2. Identifying packages would be a PITA. I mean the obvious ones would be no big deal, if the box says Cisco, that makes it easy. But what about all those boxes that don't clearly state on the outside what is in the box? Does that mean that all boxes must be intercepted and examined? That's a lot of packages …
    3. But wait! What about items purchase in box stores! Can't allow that loophole! Better intercept the packages before they even make it to the retailers.
    4. Each product is going to require slightly different modifications. Having all the necessary tools on hand in a single warehouse would be a logistics nightmare.

    No, it makes much more sense to have the manufacturers include the backdoor themselves. Then there's no need to intercept and modify anything!



  • @abarker said:

    They'd have to have the cooperation of all shipping companies. That's a low of companies that would need to be in on it without spilling the secret.

    Why would they need to intercept every package? They only need to be successful once. Get a UPS driver on the payroll and look through his truck every once in a while. If you get a hit against your database, hack that shipment. It's even easier if you hack into UPS and know all of their shipments before they're picked up.


  • mod

    @Jaime said:

    Why would they need to intercept every package? They only need to be successful once. Get a UPS driver on the payroll and look through his truck every once in a while. If you get a hit against your database, hack that shipment. It's even easier if you hack into UPS and know all of their shipments before they're picked up.

    Well, if they're trying to put a backdoor into all hardware and software …

    Of course, if they're just doing it to target specific individuals or companies, then that's different.



  • @abarker said:

    Well, if they're trying to put a backdoor into all hardware and software

    That's an unrealistic goal that no one had suggested.


  • mod

    @Jaime said:

    That's an unrealistic goal that no one had suggested.

    But I just did! Keep up already!



  • Also just found this great article



  • This is a great example of the problem with the NSA today. I have no problem if they put spyware in anyone's router. That includes mine. I'm OK as long as they have some sort of effective oversight. The SIM breach, along with the infiltration of CAs, allows them to spy first and ask for permission afterwards.

    They are simultaneously chipping away at oversight while building up a huge bag of tricks. It's only a matter of time before someone who works at the NSA decides to use this stuff for their personal projects. Either to ruin an ex-girlfriend or in some money-making scheme.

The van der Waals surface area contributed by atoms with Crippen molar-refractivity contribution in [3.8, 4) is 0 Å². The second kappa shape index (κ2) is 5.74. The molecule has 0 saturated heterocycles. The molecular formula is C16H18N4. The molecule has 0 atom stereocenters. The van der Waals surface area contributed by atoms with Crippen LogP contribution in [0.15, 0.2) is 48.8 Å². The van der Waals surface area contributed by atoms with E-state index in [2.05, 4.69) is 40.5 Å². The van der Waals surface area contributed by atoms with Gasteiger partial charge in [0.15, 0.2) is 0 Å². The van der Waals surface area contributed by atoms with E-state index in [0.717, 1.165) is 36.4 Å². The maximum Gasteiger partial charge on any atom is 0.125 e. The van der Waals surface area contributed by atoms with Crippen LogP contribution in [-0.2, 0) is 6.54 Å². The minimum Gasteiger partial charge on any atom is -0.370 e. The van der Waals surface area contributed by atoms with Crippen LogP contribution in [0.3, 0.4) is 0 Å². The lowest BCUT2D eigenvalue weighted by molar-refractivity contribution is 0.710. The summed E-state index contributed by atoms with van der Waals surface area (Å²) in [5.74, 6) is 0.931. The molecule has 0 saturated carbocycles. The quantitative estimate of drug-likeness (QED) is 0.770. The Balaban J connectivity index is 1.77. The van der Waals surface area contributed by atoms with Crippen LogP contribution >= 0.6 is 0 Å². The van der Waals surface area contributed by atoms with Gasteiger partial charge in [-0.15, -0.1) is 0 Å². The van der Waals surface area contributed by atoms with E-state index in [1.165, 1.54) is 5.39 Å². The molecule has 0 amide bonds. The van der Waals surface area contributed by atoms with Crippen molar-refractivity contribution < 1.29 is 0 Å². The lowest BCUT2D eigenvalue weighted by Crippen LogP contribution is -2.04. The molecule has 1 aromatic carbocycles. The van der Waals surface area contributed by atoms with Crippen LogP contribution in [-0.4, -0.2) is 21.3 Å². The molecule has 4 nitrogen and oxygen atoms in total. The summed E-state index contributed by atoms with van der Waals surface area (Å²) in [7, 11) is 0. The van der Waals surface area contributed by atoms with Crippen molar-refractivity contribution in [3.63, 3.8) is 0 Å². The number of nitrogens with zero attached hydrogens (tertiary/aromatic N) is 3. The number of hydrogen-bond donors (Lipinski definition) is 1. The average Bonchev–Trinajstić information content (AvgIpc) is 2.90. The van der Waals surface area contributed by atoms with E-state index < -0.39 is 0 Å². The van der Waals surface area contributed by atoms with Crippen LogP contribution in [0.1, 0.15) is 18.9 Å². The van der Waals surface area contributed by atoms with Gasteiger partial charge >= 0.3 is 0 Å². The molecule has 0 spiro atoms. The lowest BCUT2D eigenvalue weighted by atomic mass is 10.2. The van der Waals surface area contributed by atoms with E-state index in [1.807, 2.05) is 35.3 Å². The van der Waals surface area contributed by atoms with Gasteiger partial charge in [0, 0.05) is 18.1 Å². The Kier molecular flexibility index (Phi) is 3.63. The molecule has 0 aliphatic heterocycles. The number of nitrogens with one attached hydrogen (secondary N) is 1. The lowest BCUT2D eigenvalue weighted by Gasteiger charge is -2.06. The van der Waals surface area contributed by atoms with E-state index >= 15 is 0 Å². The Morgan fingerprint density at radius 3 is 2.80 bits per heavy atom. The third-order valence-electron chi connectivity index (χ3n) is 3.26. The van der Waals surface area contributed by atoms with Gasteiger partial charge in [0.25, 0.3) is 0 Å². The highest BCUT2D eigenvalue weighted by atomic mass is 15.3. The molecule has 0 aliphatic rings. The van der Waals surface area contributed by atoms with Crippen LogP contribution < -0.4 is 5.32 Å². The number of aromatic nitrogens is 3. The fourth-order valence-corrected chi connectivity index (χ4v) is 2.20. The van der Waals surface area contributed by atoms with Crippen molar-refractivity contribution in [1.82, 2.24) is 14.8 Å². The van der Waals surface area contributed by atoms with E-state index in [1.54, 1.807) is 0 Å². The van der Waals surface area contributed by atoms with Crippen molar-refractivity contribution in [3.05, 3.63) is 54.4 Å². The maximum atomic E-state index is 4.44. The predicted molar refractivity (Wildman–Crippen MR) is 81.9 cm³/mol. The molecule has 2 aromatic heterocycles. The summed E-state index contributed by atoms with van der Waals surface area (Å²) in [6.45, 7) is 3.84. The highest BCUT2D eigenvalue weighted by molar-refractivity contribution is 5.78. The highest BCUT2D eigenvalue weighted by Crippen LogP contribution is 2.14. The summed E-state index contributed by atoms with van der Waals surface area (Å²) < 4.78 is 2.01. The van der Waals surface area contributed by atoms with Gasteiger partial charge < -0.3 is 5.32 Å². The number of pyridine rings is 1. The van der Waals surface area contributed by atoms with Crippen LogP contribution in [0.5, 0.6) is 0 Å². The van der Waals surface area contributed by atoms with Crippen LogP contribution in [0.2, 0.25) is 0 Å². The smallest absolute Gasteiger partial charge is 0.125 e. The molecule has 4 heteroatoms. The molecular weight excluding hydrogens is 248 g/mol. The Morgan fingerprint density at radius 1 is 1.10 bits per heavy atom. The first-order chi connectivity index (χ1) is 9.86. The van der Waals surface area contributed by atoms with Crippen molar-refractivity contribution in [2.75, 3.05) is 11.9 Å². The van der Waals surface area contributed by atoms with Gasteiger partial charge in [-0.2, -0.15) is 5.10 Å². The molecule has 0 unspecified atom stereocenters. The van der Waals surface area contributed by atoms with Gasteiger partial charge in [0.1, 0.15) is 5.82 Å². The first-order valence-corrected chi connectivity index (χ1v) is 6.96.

As long as they fight oversight, I'm not OK with this crap. If they install adult supervision, then they can have their toys without hearing us whine. Superfish is a great example of how an innocently intentioned hack can end up causing serious unintended side effects.



  • @Jaime said:

    I have no problem if they put spyware in anyone's router.

    ??????????????????????????????????????????????????????????

    I'm okay with the government having exactly the same privileges online as offline. If they can't put listening devices in my house, they shouldn't be allowed to hijack my internet connection. If they can't read letters mailed to my house, they shouldn't be reading my email.

    Why would you be okay with spyware being put on your computer, even<!--especially--> if it is by the government?



  • @ben_lubar said:

    Why would you be okay with spyware being put on your computer,even if it is by the government?

    why would you object that?



  • @ben_lubar said:

    If they can't put listening devices in my house

    They can.... with a warrant. That's what I'm OK with.



  • Can they do it by intercepting a package being delivered to my house and putting a listening device inside without me knowing? Because that's what I'm getting at.


  • Grade A Premium Asshole

    @Jaime said:

    They can.... with a warrant. That's what I'm OK with.

    The FISA courts have an insanely low number of rejections for warrants. I think on that front we have put the fox in charge of the hen house.



  • @ben_lubar said:

    Can they do it by intercepting a package being delivered to my house and putting a listening device inside without me knowing? Because that's what I'm getting at.

    Yes. The US allows very invasive surveillance with a warrant.



  • @Polygeekery said:

    The FISA courts have an insanely low number of rejections for warrants.

    I specifically said I'm OK with "effective oversight". Today's FISA implementation does not qualify as effective.


  • Grade A Premium Asshole

    @Jaime said:

    Today's FISA implementation does not qualify as effective.

    It wouldn't even qualify as oversight.



  • @ben_lubar said:

    Why would you be okay with spyware being put on your computer, even if it is by the government?

    Shhh... dude, they'll hear you



  • Your argument is compelling, but you only used 58 question marks. An even 60 would have definitely swayed me.